Historical story

What are Dead Farms?

In these places, decomposing bodies lie on the ground under the watchful eye of forensic scientists. These are the most gruesome research facilities in the world.

Despite the drastic nature of the research conducted here, the concept of the corpse farm has proved to be very helpful in gaining knowledge in forensics and related sciences. Thanks to the idea of ​​Dr. William Bass of the University of Tennessee , the world has learned a great deal about what happens to our bodies after death, how decay proceeds under various conditions and how the found cadavers can be identified.

How long does it take to get the larva?

Born in 1928 in the American town of Staunton, William Bass was educated at the University of Virginia and later the University of Kentucky. He graduated from the University of Pennsylvania in 1961. Initially, he was involved in the study of the graves of the indigenous people of America. The work - quite controversial in the eyes of modern Indians - and the tragic death of his first two wives from cancer contributed to the formation of a rather specific approach to death in the mind of a scholar.

As early as 1971, Dr. Bill Bass became head of the anthropology department at Tennessee Medical University. The police often approached him with questions related to the found bodies . In those days, was not asked to try to identify the body . Science has not yet allowed anthropologists, for example, to reliably recreate an image. Rather, it was asked how long a given body had been in a given place before it was found.

Bill Bass, creator of the first corpse farm

It so happened that the first few cases that hit the Bass table were bodies full of insect larvae . The scientist searched the specialist literature for information about the time after which the maggots began to appear on the rotting flesh and… found nothing. It's just that no one has thought about it before! This pushed Bass to take decisive steps.

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Where can I put this body?

Back in November of the same year, Bass went to the Dean and said:" Dean, I need a place where I can leave the bodies . Of course, to put it simply. The dean agreed to allow Bass to research. Already in 1972 the first experimental site was set up , located in an old sawmill shed where the corpse was allowed to decompose spontaneously and the process was observed.

The project was developing dynamically. In 1980, Bass had to arrange more land , located closer to the university. It just so happened that the Environmental Protection Agency recently banned incineration of garbage in a nearby landfill. The place was covered with earth and placed under the care of a scientist. This is how the University of Tennessee Department of Anthropology Research Institution was founded in which observations of decomposing corpses were made.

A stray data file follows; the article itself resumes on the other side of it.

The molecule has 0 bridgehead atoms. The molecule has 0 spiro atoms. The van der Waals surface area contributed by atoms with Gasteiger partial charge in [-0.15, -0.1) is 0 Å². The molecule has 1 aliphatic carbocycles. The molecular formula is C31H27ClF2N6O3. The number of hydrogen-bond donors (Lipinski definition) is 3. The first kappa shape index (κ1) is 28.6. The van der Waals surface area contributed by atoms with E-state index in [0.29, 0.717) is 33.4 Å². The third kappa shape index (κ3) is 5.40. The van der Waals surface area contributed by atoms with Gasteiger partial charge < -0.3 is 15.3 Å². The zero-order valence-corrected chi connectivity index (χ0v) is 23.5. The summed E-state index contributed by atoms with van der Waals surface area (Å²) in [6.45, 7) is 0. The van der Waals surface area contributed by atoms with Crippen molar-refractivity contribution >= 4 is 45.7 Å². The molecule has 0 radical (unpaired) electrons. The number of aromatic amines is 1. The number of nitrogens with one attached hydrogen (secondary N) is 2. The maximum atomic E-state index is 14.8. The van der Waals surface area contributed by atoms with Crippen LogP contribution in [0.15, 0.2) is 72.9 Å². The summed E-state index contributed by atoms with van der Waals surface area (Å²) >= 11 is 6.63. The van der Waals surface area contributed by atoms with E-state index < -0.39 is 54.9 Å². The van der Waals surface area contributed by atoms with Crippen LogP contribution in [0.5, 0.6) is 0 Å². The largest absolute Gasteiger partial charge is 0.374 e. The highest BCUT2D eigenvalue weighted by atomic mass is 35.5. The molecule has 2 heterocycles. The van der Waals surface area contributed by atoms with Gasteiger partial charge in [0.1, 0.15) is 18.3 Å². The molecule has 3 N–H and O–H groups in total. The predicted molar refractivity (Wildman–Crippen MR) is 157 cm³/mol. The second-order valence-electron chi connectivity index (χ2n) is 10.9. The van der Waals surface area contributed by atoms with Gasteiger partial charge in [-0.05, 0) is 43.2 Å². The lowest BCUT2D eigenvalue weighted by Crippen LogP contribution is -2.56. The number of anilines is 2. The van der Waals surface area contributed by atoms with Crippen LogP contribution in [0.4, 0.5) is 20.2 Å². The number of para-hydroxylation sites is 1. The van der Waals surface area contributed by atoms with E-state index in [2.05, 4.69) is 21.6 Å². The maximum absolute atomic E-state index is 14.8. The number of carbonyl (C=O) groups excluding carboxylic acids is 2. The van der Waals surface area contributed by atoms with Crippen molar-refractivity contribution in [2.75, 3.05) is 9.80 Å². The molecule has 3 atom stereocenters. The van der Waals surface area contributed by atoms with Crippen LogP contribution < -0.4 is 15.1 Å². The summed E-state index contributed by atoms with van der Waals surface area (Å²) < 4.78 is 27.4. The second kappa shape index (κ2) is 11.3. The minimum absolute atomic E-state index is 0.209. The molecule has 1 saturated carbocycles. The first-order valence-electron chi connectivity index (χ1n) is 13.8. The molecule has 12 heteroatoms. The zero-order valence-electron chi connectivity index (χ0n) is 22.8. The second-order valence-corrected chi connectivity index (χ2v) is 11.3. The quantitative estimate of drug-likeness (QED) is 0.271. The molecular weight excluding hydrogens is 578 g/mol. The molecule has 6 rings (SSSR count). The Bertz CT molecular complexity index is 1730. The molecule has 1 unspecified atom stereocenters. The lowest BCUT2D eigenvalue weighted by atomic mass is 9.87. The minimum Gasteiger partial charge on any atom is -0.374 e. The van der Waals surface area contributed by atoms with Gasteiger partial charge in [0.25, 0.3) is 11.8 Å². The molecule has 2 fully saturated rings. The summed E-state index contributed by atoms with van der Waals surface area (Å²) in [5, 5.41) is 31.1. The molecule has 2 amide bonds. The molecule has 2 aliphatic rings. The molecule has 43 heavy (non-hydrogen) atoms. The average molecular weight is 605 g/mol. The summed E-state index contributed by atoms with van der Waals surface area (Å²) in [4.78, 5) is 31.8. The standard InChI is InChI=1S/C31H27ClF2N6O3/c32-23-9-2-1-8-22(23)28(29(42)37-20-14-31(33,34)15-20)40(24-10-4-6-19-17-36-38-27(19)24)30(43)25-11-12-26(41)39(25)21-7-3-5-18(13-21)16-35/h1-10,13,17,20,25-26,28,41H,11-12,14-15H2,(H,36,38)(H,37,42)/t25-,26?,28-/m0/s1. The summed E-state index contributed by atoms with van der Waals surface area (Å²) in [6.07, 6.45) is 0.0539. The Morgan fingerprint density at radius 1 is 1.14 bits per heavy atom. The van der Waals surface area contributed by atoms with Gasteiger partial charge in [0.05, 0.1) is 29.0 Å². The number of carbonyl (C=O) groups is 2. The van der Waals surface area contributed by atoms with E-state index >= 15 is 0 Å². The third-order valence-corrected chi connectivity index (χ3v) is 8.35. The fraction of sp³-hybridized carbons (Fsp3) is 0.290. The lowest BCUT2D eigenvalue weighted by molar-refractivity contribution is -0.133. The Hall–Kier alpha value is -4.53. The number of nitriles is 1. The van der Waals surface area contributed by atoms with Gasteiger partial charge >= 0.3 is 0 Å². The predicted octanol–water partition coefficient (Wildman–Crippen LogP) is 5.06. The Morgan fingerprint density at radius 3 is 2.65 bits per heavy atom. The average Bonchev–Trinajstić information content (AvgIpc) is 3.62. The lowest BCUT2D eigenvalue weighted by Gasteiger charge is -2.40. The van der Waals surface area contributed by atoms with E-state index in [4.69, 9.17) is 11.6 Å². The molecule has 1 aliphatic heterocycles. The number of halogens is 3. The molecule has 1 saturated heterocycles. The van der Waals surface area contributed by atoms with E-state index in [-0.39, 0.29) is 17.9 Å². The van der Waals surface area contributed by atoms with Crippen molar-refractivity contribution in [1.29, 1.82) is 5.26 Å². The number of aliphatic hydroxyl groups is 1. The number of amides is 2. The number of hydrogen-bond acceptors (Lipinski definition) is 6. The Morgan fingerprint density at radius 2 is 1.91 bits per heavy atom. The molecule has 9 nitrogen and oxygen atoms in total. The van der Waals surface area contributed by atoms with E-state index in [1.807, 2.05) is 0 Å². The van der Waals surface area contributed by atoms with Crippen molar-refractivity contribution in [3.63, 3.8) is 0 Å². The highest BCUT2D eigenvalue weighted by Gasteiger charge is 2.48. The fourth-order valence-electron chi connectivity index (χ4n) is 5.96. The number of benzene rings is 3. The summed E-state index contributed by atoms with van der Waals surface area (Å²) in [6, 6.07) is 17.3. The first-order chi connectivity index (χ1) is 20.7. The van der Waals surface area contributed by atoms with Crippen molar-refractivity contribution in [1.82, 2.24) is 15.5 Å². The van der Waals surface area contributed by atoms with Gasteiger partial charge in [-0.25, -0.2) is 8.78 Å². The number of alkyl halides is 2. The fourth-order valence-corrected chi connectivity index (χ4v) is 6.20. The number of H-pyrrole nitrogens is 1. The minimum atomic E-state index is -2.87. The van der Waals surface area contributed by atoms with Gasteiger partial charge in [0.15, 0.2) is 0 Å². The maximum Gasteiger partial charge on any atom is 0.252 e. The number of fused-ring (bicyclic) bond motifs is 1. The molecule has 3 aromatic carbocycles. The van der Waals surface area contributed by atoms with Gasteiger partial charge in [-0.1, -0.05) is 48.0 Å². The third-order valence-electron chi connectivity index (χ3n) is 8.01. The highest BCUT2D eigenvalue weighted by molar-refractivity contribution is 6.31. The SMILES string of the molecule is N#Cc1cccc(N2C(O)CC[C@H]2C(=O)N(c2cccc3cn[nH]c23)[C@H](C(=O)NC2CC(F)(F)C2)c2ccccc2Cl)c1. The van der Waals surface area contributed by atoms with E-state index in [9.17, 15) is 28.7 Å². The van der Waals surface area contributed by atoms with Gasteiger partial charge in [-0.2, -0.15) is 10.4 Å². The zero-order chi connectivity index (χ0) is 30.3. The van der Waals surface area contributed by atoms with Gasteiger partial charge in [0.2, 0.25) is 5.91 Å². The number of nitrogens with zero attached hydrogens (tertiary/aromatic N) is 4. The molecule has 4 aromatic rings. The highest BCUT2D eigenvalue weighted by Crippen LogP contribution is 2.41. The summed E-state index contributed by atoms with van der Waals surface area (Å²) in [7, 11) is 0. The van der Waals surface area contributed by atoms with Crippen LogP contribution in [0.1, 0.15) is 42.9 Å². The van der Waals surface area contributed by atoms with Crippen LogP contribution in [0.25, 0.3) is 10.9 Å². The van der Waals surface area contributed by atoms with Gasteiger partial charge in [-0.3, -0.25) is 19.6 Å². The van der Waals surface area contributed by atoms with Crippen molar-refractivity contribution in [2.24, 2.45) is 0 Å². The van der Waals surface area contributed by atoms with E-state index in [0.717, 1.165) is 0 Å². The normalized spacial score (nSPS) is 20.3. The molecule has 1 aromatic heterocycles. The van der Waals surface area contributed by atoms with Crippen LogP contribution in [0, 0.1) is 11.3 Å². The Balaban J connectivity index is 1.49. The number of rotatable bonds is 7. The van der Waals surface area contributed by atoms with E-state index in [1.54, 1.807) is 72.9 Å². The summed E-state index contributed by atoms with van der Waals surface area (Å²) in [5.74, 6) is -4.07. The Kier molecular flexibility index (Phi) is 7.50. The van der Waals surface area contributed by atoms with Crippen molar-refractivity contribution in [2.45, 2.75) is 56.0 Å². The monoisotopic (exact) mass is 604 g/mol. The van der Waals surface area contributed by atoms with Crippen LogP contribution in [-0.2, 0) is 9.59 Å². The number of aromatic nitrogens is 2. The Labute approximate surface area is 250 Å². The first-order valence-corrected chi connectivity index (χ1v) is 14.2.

Already in 1972, the first experimental site was established, in which the corpse was allowed to decompose itself

Currently a dedicated area of ​​10,000 m 2 surrounded by a fence and barbed wire, takes about 100 bodies a year . They are put in various places and positions in order to observe the decomposition process under various conditions. For example, research is carried out on the decomposition of the body in a car trunk, under water or in a caravan. The observations mainly concern the sequence and rate of degradation, as well as the activity of insects and related symptoms.

Also read:Corpses to be eaten by vultures and ... dogs. This religion dealt extremely brutally with the dead

Dead Farm Fashion

The Dead Farm in Tennessee is obviously not the only one of its kind. Other universities, not only in the USA, also followed in the footsteps of Dr. Bass's project. Within the United States alone, such sites are already found in West Carolina, Texas (two locations), Southern Illinois, Colorado, and South Florida.

The first research site in Australia was not opened until 2016. It was also the first facility outside the US. Its creation was very necessary because the results of the observations carried out in the USA did not correlate with those observed by the Australian forensics community. Climate is of great importance to the decomposition of cadavers. The Australian Corpse Farm is now located on the outskirts of Sydney, near Yarramundi. On the basis of the observations made here, it was possible to determine, among other things, that the hands of dead people move much more during decomposition than previously thought . The cause is most likely contracting and shortening ligaments.

There are plans to establish a second farm in Australia, this time in central Queensland. It would be the first of its kind in a tropical climate.

Roma Khan from India is monitoring the distribution of carcasses on cows

The first farm in Canada was established in 2018. There are no officially operating research facilities of this type in Europe, Asia and South America, although scientists are observing decaying animals (Roma Khan from India on cows, and Professor Sue Black in Great Britain on pigs).